This is a study of brain aging and Mild Cognitive Impairment (MCI). In this study, we use non-invasive brain MRI techniques and tests of memory and other thinking skills to improve the detection of brain diseases of aging at the very earliest stages. A fasting blood draw will also be performed to help clarify the contribution of blood sugar and cholesterol to brain aging. We are primarily recruiting 80 individuals ages 65-85 who have been diagnosed with Mild Cognitive Impairment (MCI) by their healthcare provider. We are also recruiting individuals ages 65-85 who are cognitively healthy and do not have any significant or unstable medical conditions. This study is sponsored by the NIH and is conducted at MUSC.
If you are interested in this study, please contact us by phone or through: http://bit.ly/MIND-study
This study will involve 280 healthy adult participants. We are currently recruiting males 40 years and older and females 60 years and older. Eligible participants include those without history of head and neck cancer, without history of neurological disease (e.g., stroke, Parkinson's disease, etc), without history or chronic obstructive pulmonary disease (COPD), and without history of thyroid, carotid or spine surgery where the surgeon went through the front of your neck. Study is a one-time visit lasting less than 30 minutes, and compensation for time and travel is provided. Study procedures involve filling out 2 brief questionnaires related to swallowing and overall health. Additionally, you will be required to swallow 12 times where a continuous X-ray will be used to evaluate your swallowing function. This study is non-invasive.
South Carolina Coalition for Care of Serious Illness (SCC CSI) sponsors development of Physician Orders for Scope of Treatment (POST) in South Carolina. The SC POST follows the national POLST (www. polst.org) paradigm creating an advance treatment planning physician order that migrates as valid across institutional boundaries: from physician office, to home/nursing home/hospice to EMS to hospital emergency/inpatient services. The POST form encourages a conversation between a physician and the patient regarding treatment options available to seriously ill patients for whom death within a year would not be a surprise. These choices primarily include whether to attempt cardiopulmonary resuscitation in the event of cardiac or pulmonary arrest or not (a ?DNR? or ?Allow Natural Death? order) and whether during acute illness to provide full treatment including endotracheal intubation and intensive care, supportive treatment such as noninvasive ventilation and no intensive care, or comfort care only. The Charleston and Greenville areas will pilot POST. Investigators by area will survey providers completing POST documents for patients or treating patients with POST about the utility of this form and how use of the form affected their patient's treatment. A chart reviews of patients presenting with a POST form to a hospital emergency or inpatient unit will address whether providers respected patient treatment choices. SCC CSI plans to publish the results of the pilot in appropriate journals and present the results at medical meetings and to interested persons. The results of the study may provide the supporting documentation for subsequent legislation supporting POST. POST represents a coordinated statement of a seriously ill patient?s treatment choices to be honored across multiple treatment settings.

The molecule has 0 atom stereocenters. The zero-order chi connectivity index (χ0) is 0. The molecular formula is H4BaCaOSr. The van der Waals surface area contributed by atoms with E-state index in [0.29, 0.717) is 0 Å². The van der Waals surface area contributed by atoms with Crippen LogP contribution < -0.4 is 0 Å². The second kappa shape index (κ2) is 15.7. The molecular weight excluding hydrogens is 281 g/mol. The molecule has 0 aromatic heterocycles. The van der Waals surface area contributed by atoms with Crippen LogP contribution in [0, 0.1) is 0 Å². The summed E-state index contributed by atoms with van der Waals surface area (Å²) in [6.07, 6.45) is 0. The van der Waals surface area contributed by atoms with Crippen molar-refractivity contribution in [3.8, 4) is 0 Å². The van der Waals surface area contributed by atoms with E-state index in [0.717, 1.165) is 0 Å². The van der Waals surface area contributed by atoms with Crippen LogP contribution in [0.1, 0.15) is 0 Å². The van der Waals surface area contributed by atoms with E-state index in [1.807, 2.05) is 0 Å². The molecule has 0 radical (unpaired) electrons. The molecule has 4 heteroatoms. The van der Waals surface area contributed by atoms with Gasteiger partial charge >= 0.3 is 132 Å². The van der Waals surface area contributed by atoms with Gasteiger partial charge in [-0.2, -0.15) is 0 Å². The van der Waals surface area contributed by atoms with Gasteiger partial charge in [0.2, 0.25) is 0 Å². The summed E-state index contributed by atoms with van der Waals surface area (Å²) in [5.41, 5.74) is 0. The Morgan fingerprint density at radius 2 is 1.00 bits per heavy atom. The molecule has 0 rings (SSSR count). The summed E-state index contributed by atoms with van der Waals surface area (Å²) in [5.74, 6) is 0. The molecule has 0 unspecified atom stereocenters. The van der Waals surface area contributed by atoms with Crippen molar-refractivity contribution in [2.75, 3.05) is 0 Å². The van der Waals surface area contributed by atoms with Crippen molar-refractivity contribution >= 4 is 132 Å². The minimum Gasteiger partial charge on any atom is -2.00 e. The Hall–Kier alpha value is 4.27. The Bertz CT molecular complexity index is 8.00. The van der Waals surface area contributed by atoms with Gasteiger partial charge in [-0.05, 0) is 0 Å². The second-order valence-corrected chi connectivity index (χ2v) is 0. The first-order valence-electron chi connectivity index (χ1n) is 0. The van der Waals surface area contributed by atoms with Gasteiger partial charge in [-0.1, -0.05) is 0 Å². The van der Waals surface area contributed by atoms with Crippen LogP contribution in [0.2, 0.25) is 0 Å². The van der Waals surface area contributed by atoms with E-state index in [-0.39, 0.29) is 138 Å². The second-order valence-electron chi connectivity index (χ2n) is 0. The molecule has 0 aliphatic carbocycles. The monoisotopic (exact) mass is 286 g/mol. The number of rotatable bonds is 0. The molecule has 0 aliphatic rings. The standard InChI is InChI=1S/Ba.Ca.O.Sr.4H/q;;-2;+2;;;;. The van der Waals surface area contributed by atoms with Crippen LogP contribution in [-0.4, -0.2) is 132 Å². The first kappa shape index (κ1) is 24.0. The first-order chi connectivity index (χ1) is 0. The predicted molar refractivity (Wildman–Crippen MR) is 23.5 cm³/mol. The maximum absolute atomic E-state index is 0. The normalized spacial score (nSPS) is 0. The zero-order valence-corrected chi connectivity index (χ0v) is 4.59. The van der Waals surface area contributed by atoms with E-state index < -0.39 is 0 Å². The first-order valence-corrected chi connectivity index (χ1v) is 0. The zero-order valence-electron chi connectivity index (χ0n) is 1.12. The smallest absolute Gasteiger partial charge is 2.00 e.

As people get older, understanding speech with competing talkers can become more difficult. This may not only involve changes in the ear, but also changes in how well the brain focuses attention on a single talker. This study uses MRI technology to look at the ways in which the brain processes sounds and speech. The MUSC Hearing Research Program is seeking volunteers to participate in a research study investigating the connection between hearing and the brain. We are recruiting healthy adults, ages 45 to 89 years. Payment is provided for participation, and scheduling is flexible. The study involves two to four visits, participants must be able to complete an MRI. If you would like to participate in this research or learn more about our study, please contact us.
This project, funded by the National Institutes of Health, is recruiting participants for a multi-site study evaluating an auditory training program for people who use hearing aids. This study includes a hearing evaluation, several listening tasks, and 30 hours of participation in a computer-based speech-training program. Native English speakers between the ages of 35 and 89 who have worn hearing aids for at least the past 3 months are currently being recruited. The study requires at least 2 visits per week for a period of 12-15 weeks, scheduled at the participant’s convenience. Compensation for time will be provided and parking validated.
This project, funded by the National Institutes of Health, is being conducted to determine the effects of aging on hearing, understanding speech, and brain functions. This study will provide a scientific basis for diagnosis, rehabilitation and prevention of hearing loss due to aging. Volunteers who meet the eligibility requirements may enroll in this study, which will include measurements of hearing, making listening judgments of sounds, behavioral tasks, questionnaires, and MRI scanning of the brain. Participants 60 years of age and older with normal hearing or hearing loss are currently being recruited. Three visits of 2-3 hours each are required and scheduling is flexible.